Thursday, December 23, 2010

Reading: The Help by Kathryn Stockett

I just finished reading The Help by Kathryn Stockett, and oh I absolutely love, love, loved it. The Help is set in the early 1960's and describes the complex relationships between white families and the black women they employ, early in the civil rights movement.

First of all, I love how this book is written from several character's perspectives. It's similar to The Poisonwood Bible by Barbara Kingsolver. I find it really enriches these characters to see them from the point of view of several other characters. These women seem positively alive to me.  

I certainly felt ashamed as I read this book. It's shameful to know that vicious racism was mainstream in America's not-so-distant past, and is still (dumbfoundingly) present today.  But, in addition to feeling ashamed I also felt uplifted, inspired, and awed. I had my heart broken, pieced back together, and to be a little cliche - I laughed, I cried - it was awesome.

I think there are a few important things I will take away from this book:

This first quote is said by a maid who is remembering a white employer's thank you, almost thirty years later
"Saying thank you, when you really mean it, when you remember what someone done for you... it's so good."
This is so true - there is nothing so valuable as a heartfelt thank you. A thank you that recognizes and honors the recipient. I'm going to start saying a lot more thank yous.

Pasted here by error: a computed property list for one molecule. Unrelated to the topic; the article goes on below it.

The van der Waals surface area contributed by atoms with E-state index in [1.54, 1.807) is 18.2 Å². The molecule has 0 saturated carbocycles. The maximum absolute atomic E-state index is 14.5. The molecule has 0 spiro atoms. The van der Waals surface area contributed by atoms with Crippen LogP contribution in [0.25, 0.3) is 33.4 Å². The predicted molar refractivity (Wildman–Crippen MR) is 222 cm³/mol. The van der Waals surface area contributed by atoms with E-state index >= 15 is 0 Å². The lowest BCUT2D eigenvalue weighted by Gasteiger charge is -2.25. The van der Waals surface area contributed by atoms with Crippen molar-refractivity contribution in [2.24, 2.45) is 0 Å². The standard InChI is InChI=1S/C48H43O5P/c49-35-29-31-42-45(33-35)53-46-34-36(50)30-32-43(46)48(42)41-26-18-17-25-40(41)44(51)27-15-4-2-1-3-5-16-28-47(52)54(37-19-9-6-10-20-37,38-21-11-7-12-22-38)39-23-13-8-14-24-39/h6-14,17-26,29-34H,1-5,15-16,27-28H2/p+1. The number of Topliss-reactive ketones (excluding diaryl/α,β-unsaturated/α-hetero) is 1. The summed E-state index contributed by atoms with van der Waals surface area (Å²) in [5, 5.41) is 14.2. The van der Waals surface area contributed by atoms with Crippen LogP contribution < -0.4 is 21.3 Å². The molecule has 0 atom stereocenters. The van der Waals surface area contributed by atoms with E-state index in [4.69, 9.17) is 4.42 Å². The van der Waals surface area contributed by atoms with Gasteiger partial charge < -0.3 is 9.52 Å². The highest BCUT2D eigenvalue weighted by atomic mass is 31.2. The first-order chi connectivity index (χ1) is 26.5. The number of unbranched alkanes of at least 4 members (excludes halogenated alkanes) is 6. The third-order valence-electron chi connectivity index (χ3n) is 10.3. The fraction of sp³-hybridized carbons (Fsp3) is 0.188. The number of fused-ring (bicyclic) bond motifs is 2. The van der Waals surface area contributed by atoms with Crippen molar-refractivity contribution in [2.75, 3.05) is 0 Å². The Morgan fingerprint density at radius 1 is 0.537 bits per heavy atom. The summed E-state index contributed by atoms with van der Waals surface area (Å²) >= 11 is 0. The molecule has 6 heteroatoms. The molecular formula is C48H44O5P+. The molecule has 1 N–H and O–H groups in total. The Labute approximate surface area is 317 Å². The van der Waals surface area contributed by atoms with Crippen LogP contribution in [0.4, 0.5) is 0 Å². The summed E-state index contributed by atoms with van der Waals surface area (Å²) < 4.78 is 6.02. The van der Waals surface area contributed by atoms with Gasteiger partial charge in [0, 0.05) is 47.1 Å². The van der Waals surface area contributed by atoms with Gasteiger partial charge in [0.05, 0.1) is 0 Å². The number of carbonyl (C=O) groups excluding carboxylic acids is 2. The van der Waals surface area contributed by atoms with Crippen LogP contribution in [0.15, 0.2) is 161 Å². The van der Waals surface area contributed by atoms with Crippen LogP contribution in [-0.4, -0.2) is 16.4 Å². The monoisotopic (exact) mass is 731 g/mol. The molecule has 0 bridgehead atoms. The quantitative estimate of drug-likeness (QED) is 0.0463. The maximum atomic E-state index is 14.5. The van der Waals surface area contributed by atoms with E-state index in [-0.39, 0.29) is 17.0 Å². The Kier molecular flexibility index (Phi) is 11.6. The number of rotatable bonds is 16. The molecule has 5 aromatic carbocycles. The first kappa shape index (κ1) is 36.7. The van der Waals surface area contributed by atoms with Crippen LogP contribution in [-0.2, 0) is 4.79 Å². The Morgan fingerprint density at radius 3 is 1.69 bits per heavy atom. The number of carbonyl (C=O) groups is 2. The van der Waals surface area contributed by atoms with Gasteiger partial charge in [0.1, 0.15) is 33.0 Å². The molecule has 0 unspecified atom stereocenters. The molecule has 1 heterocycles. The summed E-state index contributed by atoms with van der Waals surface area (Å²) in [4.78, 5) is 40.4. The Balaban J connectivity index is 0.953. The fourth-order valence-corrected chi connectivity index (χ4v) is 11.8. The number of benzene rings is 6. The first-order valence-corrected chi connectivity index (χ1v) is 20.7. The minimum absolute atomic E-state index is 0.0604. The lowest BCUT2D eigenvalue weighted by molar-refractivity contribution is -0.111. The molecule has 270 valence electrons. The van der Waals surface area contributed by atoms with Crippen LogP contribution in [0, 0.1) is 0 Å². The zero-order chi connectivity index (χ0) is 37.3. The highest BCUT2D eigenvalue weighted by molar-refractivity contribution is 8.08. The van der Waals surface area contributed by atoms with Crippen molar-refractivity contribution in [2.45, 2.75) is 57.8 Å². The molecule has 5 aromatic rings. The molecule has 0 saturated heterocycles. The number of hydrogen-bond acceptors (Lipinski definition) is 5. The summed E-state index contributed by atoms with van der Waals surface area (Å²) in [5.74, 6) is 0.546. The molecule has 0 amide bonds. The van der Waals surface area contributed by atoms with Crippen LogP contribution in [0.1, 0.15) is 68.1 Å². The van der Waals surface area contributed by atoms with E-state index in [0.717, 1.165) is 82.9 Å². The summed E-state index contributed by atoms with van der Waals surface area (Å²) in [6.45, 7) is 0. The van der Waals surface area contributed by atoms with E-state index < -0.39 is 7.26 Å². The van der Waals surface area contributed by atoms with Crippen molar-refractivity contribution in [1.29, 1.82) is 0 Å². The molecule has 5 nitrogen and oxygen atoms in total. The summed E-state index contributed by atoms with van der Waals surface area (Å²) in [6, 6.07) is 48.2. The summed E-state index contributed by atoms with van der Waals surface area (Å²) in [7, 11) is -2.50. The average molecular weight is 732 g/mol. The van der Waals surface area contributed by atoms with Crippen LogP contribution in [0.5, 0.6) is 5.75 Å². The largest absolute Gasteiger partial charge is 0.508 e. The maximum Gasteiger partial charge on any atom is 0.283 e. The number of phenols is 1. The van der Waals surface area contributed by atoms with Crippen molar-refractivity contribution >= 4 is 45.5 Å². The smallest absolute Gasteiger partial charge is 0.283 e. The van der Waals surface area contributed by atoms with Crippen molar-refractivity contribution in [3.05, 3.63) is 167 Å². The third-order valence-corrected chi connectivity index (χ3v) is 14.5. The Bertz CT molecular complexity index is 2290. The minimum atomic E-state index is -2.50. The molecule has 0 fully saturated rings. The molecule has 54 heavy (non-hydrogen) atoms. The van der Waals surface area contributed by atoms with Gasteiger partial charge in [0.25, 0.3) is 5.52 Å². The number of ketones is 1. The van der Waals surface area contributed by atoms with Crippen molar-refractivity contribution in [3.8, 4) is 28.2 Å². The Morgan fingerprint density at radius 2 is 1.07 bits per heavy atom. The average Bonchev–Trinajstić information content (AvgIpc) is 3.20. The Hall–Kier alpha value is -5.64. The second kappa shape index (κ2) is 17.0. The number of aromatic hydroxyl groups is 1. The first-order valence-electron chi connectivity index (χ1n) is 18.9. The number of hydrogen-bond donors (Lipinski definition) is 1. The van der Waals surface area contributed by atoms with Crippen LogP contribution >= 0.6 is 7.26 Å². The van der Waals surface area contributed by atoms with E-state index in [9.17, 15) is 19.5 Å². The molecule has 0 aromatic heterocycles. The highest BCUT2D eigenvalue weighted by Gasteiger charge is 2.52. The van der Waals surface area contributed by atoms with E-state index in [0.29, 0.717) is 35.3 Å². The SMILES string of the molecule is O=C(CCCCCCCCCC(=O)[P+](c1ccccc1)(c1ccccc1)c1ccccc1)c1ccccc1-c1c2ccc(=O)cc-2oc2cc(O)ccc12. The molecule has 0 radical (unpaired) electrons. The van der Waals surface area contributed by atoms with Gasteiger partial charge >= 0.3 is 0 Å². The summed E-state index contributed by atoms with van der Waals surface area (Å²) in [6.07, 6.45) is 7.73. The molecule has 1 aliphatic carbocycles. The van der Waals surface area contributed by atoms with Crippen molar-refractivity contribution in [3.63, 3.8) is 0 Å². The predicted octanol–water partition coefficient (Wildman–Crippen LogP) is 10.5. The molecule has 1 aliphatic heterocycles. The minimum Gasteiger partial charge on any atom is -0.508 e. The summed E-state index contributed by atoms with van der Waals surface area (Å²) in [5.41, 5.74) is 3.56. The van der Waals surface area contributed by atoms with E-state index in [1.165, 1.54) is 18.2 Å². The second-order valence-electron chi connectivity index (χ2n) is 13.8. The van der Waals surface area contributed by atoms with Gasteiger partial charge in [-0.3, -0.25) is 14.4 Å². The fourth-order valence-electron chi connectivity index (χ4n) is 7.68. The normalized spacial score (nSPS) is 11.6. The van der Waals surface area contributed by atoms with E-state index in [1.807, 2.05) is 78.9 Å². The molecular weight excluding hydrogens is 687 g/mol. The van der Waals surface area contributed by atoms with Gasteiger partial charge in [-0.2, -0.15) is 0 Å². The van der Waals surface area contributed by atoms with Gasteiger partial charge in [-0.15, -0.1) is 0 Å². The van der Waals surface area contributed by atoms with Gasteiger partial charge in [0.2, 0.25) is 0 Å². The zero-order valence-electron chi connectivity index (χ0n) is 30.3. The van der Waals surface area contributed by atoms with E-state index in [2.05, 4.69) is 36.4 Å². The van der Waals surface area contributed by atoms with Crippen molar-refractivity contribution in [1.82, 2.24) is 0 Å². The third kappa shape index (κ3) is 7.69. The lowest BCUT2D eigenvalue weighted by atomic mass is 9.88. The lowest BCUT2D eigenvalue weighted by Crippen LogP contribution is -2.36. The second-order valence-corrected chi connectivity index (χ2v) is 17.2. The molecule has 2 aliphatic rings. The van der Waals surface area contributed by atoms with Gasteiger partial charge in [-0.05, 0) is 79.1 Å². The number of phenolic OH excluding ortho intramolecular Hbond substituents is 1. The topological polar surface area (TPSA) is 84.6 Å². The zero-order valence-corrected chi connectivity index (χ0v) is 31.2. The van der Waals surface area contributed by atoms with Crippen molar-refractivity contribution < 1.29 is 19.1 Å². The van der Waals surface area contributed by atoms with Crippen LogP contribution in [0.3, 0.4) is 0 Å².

This quote needs no introduction or explanation - it stands powerfully alone
                              "All I'm saying is, kindness don't have no boundaries."
I can be kinder. I can be so much kinder. I can be kinder to my children. I can be kinder to people I think are different or separate from me.  Kindness can be powerful and transformative, and yet it is so simple and available every day.

Finally - this last quote is said by a maid, Abilene, and references her employer's daughter, a little white girl that she loves dearly:

"...and that's when I get to wondering, what would happen if I told her she something good, ever day?"

[Every day Abilene tells her,] "You is kind. You is smart. You is important."

What would happen if I told my boys that they are something good, every day? I can do this. What a gift.  To tell them they are good - not just their behavior, but they themselves are good - for no reason other than that's the way they were born. You are kind. You are smart. You are important. Thanks, Abilene.

Go read this book. Yes, you. Get up and run off to the library, book store, amazon - wherever. Don't walk. Run. Go on, now. Giddy-up.

1 comment:

  1. Thanks for the recommendation! Those are some powerful quotes/ideas! Imagine how amazing the world would be if we all just tried a little bit harder to do these things!